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Lyme Disease Test

Test Overview

A Lyme disease test detects antibodies to the Lyme disease bacteria Borrelia burgdorferi in the blood. Lyme disease bacteria are spread by certain kinds of ticks.

Lyme disease can be hard to diagnose because its symptoms are similar to those of many other illnesses. If you and your doctor think you have Lyme disease, your doctor will do a careful medical history and physical exam. Antibody tests can sometimes be used to help identify Lyme disease. Other tests may be done in certain situations.

Antibody tests

Antibody tests are the most commonly used tests to help identify Lyme disease. Antibody testing may also be done on fluid from the spine or from a joint.

It may take up to 2 months after becoming infected before antibodies can be detected in a blood test. Once formed, antibodies usually stay in your system for many years, even after successful treatment of the disease. Finding antibodies to the Lyme disease bacteria does not tell whether you were infected recently or sometime in the past.

There are two types of antibody tests to detect Lyme disease.

  • Enzyme-linked immunosorbent assay (ELISA). This common and rapid test to identify Lyme disease antibodies is the most sensitive screening test for Lyme disease.
  • Western blot test. This test also identifies Lyme disease antibodies and can confirm the results of an ELISA test. It is most often done to detect a chronic Lyme disease infection.

Antibody testing should be done in a two-step process, using the ELISA followed by the Western blot test. The Western blot test (which is a more specific test than the ELISA) should be done in all people who have tested positive or borderline positive (equivocal) in an ELISA test.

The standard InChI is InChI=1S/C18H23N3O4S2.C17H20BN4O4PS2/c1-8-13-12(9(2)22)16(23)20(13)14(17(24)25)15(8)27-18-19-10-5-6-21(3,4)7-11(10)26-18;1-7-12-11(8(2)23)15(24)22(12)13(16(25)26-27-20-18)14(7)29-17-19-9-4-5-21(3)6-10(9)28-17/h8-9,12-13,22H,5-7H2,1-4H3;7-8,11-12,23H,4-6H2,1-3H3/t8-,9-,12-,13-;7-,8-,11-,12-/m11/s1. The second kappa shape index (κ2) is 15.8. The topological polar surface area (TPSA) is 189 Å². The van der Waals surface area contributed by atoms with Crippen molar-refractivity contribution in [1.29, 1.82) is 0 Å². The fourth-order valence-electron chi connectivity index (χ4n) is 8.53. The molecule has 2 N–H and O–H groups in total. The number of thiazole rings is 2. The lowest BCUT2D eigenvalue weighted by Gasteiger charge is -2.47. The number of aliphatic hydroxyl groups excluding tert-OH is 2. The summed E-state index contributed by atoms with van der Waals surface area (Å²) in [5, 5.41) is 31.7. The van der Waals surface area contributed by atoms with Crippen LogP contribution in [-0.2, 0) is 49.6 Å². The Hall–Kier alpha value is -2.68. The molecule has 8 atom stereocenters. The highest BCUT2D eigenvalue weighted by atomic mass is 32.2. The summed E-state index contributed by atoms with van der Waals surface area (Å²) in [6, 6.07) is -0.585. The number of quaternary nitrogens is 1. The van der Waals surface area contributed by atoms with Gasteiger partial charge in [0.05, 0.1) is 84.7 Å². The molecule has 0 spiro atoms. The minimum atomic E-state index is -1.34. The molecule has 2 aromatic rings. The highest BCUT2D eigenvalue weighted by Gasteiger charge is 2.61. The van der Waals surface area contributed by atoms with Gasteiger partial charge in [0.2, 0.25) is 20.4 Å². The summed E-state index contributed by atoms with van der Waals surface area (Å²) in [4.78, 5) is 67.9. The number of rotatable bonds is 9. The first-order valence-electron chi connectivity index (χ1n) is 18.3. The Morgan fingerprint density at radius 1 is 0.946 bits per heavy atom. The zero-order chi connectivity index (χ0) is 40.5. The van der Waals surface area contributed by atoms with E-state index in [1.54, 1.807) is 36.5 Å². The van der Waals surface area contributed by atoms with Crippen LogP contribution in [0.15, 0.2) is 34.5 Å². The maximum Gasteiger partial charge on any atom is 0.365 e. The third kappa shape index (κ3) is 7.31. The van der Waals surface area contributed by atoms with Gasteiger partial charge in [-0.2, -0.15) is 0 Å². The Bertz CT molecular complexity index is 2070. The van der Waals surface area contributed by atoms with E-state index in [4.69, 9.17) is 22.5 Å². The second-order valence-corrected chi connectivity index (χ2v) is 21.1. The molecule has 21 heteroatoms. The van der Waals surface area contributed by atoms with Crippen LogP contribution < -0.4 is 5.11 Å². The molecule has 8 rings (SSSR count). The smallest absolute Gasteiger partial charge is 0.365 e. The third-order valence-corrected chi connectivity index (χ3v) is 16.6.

Other tests

Polymerase chain reaction (PCR) test. Polymerase chain reaction (PCR) testing detects the genetic material (DNA) of the Lyme disease bacteria. PCR testing may be used to identify a current (active) infection if you have symptoms of Lyme disease that have not gotten better with antibiotic treatment. PCR testing is not done as often as antibody testing because it requires technical skill and expensive equipment. Also, standards have not yet been developed for PCR testing and there is a risk of false-positive test results.

Why It Is Done

A Lyme disease test is done to diagnose Lyme disease in people who have symptoms of Lyme disease. Symptoms may include:

  • An expanding red rash with a pale center. This is sometimes called a "bull's-eye" rash.
  • Extreme tiredness.
  • Fever.
  • Headache and stiff neck.
  • Muscle and joint pain.

Symptoms of chronic Lyme disease infection include joint pain, stiffness, and problems with the heart, brain, or nerves.

Testing is most accurate when you have risk factors for Lyme disease or symptoms of the disease.

How To Prepare

In general, there's nothing you have to do before this test, unless your doctor tells you to.

How It Is Done